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A Manhattan judge on Friday dismissed murder charges against nurse Tracy McCarter, who claims she acted in self-defense when she stabbed her abusive husband to death.

State Supreme Court Justice Diane Kiesel’s decision is the latest development in the saga that began with McCarter’s arrest on second-degree murder charges more than two years ago after James Murray’s stabbing inside her Upper West Side apartment. She has become a poster child in the debate about criminalizing victims of domestic violence.

“I am innocent. And I am devastated that on March 2, 2020, a man whom I loved lost his life. We were both the victims of the cruel disease of alcoholism,” McCarter said in a statement to the Daily News.

“Dismissing the unjust charge against me can’t give back what I’ve lost, but I am relieved that this nightmare will finally be over, and I am determined to thrive once again.”

McCarter says Murray tried to strangle her when he showed up at her Amsterdam Ave. apartment drunk, aggressive, and demanding money. She said he suffered a fatal chest wound during a struggle as she held a kitchen knife in a defensive stance.

The request to drop the charges came from Manhattan District Attorney Alvin Bragg, who faced intense public pressure to hold faithful to a campaign promise to drop the case. McCarter’s supporters accused him of reneging after his election.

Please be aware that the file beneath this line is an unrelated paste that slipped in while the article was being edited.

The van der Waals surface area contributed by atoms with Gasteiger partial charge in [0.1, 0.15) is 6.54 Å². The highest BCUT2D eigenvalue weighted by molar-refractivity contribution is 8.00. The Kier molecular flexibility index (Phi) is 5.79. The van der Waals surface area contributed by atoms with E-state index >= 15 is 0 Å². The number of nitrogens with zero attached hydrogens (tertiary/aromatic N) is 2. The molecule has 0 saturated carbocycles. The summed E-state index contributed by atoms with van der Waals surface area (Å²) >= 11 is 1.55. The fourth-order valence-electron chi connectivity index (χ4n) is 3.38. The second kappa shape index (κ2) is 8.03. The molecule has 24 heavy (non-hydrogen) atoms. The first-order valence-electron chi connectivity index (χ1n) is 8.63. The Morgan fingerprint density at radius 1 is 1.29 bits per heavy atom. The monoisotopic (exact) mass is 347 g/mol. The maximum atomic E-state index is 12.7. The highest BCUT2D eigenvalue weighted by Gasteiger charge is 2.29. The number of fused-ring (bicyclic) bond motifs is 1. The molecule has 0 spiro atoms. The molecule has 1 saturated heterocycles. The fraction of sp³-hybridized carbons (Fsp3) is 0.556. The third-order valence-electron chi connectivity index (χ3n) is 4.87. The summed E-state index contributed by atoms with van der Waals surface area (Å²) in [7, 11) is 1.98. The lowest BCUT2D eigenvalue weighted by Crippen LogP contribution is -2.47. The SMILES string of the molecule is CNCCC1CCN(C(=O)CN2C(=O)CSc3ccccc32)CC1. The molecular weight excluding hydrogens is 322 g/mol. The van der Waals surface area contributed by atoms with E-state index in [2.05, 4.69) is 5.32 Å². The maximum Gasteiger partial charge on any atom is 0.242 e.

Kiesel’s ruling, which is scathing in tone, came instead of allowing the case to proceed to trial immediately or sending it to Gov. Hochul to appoint a special prosecutor, among other legal remedies.

Finding “no compelling reason” to dismiss the case apart from Bragg’s “unwillingness to proceed,” Kiesel said her decision was not based on the merits. She said it did not prevent the DA from seeking a new indictment for first degree manslaughter and paused sealing the case for 60 days to give Bragg time to “exercise those options.”

“[McCarter] may be a victim of serious domestic violence,” wrote Kiesel. “She may have been faced with deadly force … and could have been justified in stabbing her husband to death to protect herself. If so, she committed no crime. But sufficient questions of fact surround this case, crying out for the opportunity to be answered at a trial

A mother of four, McCarter was not living with Murray when he died. He was battling alcoholism and living between apartments, according to his family. He had a documented history of violence against McCarter, according to court records, having physically assaulted her as recently as July 2019.

There were no witnesses of the stabbing. According to court records, McCarter’s neighbors heard Murray banging on doors and McCarter yelling at him not to take her purse.

McCarter, whose first arrest was for her husband’s killing, worked as a nurse at NewYork-Presbyterian Hospital and was enrolled in a Columbia master’s degree program at the time of the incident. She contacted 911 and was performing CPR on Murray when authorities arrived.

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